But to everyone that met her, Carla was a kitty of sounds. Her shelter name at Paws and Whiskers was Sassy. It wasn't too long after she came home that we realized how such a sweet girl could be called sassy. Carla had no problem letting us know when she needed petting. She had a very distinct, loud and plaintive meow when she demanded attention. But more than that meow, I worried the first time I heard the happy meow. She would yell loudly but muffled when she had a toy in her mouth and was walking around with it. We came to call that muffled meow singing, "I got I toy, I got a toy, I got a toy!” We call her purring “Carlaccino” because it sounded like the espresso machines in the coffee shop. When you pet her on her sweet spot; right on the top of her head between her ears, her purr would start low and quiet and get louder, building just like an espresso pot.

But what turned out to be the most distinctive Carla sound was there in other parts of the house but it really came to life when we removed the carpet over the hardwood floors in the living room. She had her clumsy moments jumping up on things, but when she walked through a room she had a fluid elegance and when she walked on the hardwood floor her claws made a rhythmic clicking sound like a lady in high heels. My weekend aide always celebrated her when she came downstairs welcoming her as “Miss Fancy Feet.” The friends, aides and nurses who are here most often noted they missed the lady like clicks of her feet on the floor when she came home for hospice care. In prepping her for this surgery she ended up not having, they clipped her claws.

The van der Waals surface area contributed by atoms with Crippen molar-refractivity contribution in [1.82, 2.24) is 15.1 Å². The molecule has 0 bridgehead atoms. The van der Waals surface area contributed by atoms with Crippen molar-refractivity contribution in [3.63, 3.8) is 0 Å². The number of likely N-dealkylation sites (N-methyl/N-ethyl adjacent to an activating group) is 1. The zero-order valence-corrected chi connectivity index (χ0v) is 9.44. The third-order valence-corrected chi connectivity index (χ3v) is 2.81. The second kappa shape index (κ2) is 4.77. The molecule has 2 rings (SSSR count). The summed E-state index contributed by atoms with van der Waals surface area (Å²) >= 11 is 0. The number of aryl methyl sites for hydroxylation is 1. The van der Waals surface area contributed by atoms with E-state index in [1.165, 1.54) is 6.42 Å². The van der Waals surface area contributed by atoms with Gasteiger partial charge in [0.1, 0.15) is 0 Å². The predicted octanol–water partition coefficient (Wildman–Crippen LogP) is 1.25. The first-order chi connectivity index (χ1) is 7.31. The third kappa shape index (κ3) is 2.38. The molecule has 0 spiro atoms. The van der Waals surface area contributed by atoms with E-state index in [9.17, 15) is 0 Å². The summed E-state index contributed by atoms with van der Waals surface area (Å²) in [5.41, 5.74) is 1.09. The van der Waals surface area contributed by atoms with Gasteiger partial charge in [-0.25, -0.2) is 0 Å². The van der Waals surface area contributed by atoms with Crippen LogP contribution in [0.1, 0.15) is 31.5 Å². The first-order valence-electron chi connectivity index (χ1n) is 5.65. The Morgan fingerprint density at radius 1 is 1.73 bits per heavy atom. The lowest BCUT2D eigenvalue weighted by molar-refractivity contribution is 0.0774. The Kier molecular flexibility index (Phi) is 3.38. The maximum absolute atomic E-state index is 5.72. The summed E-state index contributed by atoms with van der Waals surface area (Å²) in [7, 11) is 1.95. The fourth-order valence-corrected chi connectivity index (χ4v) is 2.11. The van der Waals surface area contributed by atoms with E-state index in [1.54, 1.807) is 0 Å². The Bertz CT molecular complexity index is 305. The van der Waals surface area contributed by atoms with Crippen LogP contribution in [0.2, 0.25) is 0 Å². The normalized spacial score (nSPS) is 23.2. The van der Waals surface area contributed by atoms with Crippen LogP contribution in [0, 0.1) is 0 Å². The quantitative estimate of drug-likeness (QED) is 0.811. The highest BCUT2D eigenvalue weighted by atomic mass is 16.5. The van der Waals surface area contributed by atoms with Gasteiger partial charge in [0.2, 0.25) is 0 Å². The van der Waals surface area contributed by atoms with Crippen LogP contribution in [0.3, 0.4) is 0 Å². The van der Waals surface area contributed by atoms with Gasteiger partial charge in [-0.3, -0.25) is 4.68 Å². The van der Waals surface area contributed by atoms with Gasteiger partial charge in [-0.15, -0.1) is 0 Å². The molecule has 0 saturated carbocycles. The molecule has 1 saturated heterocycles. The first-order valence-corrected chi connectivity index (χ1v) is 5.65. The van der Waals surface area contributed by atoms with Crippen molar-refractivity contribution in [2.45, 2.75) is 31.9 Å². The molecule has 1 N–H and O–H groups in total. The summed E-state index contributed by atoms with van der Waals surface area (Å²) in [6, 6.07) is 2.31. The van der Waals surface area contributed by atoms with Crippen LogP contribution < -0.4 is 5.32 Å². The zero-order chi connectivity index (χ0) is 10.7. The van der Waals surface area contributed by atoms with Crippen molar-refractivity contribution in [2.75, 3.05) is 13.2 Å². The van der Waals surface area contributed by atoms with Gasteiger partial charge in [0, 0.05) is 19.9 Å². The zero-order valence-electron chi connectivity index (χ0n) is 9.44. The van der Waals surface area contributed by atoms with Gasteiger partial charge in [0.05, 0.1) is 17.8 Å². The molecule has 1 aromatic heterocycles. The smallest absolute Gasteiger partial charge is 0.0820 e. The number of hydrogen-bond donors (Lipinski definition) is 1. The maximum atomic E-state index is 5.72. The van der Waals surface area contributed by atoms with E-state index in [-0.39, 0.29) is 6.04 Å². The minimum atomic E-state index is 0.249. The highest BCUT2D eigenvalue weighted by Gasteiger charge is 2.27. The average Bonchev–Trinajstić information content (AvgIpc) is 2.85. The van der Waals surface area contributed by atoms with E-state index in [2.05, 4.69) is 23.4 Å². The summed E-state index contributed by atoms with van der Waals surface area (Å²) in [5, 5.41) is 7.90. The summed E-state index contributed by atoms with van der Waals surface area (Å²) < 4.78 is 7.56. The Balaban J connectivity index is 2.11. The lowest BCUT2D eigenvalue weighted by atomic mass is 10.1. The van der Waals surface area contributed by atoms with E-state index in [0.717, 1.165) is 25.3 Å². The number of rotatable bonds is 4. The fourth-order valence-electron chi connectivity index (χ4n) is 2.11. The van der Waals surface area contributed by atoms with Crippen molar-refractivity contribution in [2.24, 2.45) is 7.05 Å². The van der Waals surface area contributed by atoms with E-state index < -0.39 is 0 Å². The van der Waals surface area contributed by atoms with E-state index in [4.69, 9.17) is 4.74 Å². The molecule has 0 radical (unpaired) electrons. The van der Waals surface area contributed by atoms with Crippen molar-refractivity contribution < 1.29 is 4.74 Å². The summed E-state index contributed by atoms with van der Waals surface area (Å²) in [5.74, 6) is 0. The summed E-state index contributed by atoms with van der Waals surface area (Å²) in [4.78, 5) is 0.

Now all of Carla’s sounds, warm cuddles and the eternal kitten who never stopped playing in the eight years she was with us are gone. Last year at Christmas time, gifts to the canine family and friends came from "the three wise cats." This year Marco will be an only cat for the holidays. He left his litter mates when he was a kitten and instantly had two sisters so he's never been an only cat. It's different for all of us in a little emptier house this year.



2017: We lost our ‘Queen” and our “Good One.” 2018 has to be better.


Tuesday, November 14, 2017

Where I’ve Been


It’s been a rough year. It's still a rough year. I'm sorry if I've worried my cyber friends but I've been processing a lot IRL. IRL, in real life. My blog is mostly an extension of that"real life,” except the doctors don't read my blog and the cats can type. As you know, if you're a regular reader of this blog, we lost our Kaline to kidney failure at the end of July, just before her 12th birthday. Today Carla, who we adopted at just over a year old from the shelter a month before our first wedding anniversary, is in surgery. David had discovered a mass on her underside and when she went to the vet last week she was diagnosed with cancer. Blood work and x-rays showed it to be a rather large mass but it wasn't in any major organs which increased the possibility of surgery being successful. I pray that she’s strong enough to handle the anesthesia and recovery.